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Friday, July 12
 
Potential deadline deals plus some All-Star ideas

By Dave Campbell
Special to ESPN.com

Eyeing the Second Half
With the July 31 trade deadline looming, let's look at the teams in each league that have a good shot at the postseason -- at least from this vantage point -- and what needs they might be able to fill via a pre-deadline deal.

Two separate but related categories are involved. First, there are the needs of the contending teams. And second, there are the players who I see as being available to fill those needs in a potential trade (some of these names appear frequently since some teams have similar needs). We'll take a team-by-team tour by division in each league...

Plesac
Plesac
NL West
Arizona Diamondbacks
Needs: Assuming Matt Williams, Erubiel Durazo and Todd Stottlemyre all return from injury, the need is for an additional left-handed reliever.
Potentially Available: Left-handed relievers Dan Plesac (Phillies) or Ricardo Rincon (Indians).

Los Angeles Dodgers
Needs: A power reliever to work in set-up situations and to serve as protection in case Eric Gagne falters in the second half.
Potentially Available: Roberto Hernandez (Royals) or Todd Jones (Rockies).

San Francisco Giants
Needs: Quality left-handed reliever. Potentially Available: Plesac or Rincon.

NL Central
St. Louis Cardinals
Needs: A quality starter to replace Darryl Kile.
Potentially Available: Three Blue Jays pitchers (Chris Carpenter, Esteban Loaiza or Steve Parris); Paul Byrd (Royals); Sidney Ponson (Orioles); or perhaps one of the best three starters available -- Chuck Finley (Indians), Kenny Rogers (Rangers), Al Leiter (if the Mets continue to flounder).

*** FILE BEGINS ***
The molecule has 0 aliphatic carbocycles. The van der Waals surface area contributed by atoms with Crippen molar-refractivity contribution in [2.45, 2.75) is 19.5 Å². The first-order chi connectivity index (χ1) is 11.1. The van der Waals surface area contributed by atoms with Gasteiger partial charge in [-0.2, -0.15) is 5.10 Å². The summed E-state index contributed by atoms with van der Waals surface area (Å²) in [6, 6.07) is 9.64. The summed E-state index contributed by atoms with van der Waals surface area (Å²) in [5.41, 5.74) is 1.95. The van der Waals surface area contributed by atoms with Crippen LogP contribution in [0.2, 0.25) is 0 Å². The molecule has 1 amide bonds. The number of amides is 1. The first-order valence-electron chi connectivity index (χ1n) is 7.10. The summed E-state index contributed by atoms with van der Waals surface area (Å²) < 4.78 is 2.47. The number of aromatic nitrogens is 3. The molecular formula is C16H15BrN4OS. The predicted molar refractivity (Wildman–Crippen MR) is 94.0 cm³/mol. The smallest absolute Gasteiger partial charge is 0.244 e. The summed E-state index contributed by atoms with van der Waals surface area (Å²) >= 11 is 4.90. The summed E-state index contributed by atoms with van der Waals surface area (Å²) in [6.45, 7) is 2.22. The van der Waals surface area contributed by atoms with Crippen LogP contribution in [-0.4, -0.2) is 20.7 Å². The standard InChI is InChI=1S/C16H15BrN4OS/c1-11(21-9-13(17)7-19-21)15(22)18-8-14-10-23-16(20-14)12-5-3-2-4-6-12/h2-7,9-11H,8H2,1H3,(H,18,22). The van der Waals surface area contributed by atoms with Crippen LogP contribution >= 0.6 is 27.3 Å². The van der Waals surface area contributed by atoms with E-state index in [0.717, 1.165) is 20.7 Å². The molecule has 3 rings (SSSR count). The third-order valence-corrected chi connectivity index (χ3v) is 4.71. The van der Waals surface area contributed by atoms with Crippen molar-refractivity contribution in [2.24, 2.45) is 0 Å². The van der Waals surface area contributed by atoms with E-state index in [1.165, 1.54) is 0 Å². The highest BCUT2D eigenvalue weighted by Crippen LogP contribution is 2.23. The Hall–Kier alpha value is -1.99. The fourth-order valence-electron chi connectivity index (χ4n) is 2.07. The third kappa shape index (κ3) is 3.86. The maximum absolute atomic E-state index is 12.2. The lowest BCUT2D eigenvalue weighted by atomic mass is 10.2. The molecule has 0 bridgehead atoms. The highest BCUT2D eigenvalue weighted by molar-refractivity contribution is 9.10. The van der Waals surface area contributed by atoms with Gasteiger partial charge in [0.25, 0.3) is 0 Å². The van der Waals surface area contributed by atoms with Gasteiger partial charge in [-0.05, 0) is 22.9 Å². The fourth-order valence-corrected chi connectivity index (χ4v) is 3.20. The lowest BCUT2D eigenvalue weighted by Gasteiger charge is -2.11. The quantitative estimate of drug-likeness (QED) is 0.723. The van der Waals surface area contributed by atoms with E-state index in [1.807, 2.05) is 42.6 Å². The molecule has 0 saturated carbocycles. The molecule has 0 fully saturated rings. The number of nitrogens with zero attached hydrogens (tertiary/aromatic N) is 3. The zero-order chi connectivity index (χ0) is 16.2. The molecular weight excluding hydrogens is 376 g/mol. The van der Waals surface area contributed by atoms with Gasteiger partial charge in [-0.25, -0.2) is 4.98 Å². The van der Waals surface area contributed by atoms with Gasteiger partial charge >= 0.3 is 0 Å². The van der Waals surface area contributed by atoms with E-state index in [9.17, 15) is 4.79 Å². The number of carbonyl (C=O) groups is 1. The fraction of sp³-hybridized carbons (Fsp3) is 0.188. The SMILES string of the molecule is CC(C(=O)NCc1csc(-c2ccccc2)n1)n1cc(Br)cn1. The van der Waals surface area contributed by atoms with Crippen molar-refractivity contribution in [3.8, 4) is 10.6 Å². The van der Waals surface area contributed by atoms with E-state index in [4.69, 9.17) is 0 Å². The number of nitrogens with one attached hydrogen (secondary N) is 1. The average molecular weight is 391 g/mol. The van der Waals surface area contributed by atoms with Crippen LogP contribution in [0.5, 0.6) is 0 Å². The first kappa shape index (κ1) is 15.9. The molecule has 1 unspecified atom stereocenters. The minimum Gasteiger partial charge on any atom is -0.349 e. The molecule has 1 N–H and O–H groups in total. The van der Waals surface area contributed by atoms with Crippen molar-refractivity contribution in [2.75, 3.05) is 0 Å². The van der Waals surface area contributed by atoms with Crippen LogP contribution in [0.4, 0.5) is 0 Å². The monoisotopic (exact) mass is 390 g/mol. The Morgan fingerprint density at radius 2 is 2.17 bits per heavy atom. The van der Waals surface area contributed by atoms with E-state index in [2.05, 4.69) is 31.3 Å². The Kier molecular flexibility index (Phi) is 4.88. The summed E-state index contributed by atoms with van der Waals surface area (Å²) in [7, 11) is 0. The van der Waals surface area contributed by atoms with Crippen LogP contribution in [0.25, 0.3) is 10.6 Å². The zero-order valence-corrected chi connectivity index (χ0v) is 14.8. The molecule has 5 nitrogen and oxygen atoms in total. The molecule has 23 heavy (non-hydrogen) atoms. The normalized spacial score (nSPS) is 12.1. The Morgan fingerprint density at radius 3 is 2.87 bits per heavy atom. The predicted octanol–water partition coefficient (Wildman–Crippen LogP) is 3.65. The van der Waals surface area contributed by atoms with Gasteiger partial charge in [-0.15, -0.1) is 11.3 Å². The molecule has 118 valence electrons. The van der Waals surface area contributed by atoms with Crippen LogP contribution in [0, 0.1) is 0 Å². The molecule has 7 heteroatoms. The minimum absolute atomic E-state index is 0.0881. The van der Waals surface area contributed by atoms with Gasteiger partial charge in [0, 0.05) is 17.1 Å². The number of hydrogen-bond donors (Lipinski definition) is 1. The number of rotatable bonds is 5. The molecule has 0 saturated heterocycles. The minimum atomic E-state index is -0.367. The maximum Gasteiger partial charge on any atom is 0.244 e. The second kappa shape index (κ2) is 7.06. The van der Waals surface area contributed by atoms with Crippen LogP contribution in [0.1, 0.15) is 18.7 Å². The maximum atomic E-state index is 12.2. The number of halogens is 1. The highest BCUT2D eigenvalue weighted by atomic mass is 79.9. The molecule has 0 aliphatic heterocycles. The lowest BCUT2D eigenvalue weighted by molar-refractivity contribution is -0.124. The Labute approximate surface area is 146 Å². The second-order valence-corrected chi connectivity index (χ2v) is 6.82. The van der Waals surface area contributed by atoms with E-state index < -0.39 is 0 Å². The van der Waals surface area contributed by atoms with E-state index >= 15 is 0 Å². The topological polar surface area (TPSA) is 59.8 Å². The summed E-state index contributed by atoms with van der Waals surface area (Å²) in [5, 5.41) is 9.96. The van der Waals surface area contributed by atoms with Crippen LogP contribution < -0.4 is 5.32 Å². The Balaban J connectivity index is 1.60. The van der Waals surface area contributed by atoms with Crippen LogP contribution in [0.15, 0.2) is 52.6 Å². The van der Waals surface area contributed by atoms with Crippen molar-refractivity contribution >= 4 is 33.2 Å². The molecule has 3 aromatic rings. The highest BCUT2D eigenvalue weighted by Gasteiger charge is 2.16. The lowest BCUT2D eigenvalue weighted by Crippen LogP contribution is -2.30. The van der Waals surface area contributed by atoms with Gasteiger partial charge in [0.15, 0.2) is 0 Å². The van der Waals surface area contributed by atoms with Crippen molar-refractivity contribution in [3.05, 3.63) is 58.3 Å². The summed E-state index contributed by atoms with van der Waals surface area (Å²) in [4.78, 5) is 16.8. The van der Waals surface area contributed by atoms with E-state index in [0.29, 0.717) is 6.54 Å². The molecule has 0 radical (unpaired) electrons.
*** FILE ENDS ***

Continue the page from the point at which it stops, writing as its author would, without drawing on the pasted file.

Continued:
Cincinnati Reds
Needs: The Reds filled their major need (for a quality starter) in this week's deal for Ryan Dempster.

NL East
Atlanta Braves
Needs: Possibly first base; also, perhaps a deal for Omar Vizquel (for some prospects) to play short, while moving Rafael Furcal to second.
Potentially Available: Jim Thome (Indians) or Rafael Palmeiro (Rangers), but I doubt the Braves would take on the salary (and Palmeiro would need to waive his no-trade clause).

Montreal Expos
Needs: The Expos filled their major need (for an outfield bat) in this week's deal for Cliff Floyd.

AL East
Thome
Thome
Boston Red Sox
Needs: A starter or a first baseman who hits consistently. The Red Sox staff has question marks, since key guys like Pedro Martinez and John Burkett have had injury issues in recent years. At first, Tony Clark hasn't done much, while Brian Daubach is streaky -- he can carry a team for a week but is prone to slumps.